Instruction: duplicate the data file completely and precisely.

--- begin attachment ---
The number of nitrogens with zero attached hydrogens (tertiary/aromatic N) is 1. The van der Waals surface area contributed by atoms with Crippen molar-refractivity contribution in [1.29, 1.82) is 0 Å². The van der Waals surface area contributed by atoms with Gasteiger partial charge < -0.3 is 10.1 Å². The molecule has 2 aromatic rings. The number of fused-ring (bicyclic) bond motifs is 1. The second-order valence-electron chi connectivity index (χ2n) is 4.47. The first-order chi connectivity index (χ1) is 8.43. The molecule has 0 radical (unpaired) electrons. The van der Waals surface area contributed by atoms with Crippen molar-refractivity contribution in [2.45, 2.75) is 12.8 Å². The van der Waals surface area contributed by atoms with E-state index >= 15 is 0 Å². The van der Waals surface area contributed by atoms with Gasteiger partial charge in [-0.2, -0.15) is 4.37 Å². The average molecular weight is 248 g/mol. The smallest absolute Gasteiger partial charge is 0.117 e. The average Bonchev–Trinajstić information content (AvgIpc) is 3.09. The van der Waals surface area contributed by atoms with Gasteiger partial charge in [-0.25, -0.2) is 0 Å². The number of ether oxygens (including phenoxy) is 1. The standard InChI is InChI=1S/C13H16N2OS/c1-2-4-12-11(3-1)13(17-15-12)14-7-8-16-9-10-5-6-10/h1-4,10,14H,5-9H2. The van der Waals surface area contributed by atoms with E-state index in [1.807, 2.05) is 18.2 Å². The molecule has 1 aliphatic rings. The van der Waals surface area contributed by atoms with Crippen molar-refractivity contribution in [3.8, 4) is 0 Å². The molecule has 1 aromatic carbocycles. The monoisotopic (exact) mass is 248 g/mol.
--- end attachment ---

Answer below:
The number of nitrogens with zero attached hydrogens (tertiary/aromatic N) is 1. The van der Waals surface area contributed by atoms with Crippen molar-refractivity contribution in [1.29, 1.82) is 0 Å². The van der Waals surface area contributed by atoms with Gasteiger partial charge < -0.3 is 10.1 Å². The molecule has 2 aromatic rings. The number of fused-ring (bicyclic) bond motifs is 1. The second-order valence-electron chi connectivity index (χ2n) is 4.47. The first-order chi connectivity index (χ1) is 8.43. The molecule has 0 radical (unpaired) electrons. The van der Waals surface area contributed by atoms with Crippen molar-refractivity contribution in [2.45, 2.75) is 12.8 Å². The van der Waals surface area contributed by atoms with E-state index >= 15 is 0 Å². The van der Waals surface area contributed by atoms with Gasteiger partial charge in [-0.2, -0.15) is 4.37 Å². The average molecular weight is 248 g/mol. The smallest absolute Gasteiger partial charge is 0.117 e. The average Bonchev–Trinajstić information content (AvgIpc) is 3.09. The van der Waals surface area contributed by atoms with Gasteiger partial charge in [-0.25, -0.2) is 0 Å². The number of ether oxygens (including phenoxy) is 1. The standard InChI is InChI=1S/C13H16N2OS/c1-2-4-12-11(3-1)13(17-15-12)14-7-8-16-9-10-5-6-10/h1-4,10,14H,5-9H2. The van der Waals surface area contributed by atoms with E-state index in [1.807, 2.05) is 18.2 Å². The molecule has 1 aliphatic rings. The van der Waals surface area contributed by atoms with Crippen molar-refractivity contribution in [3.8, 4) is 0 Å². The molecule has 1 aromatic carbocycles. The monoisotopic (exact) mass is 248 g/mol.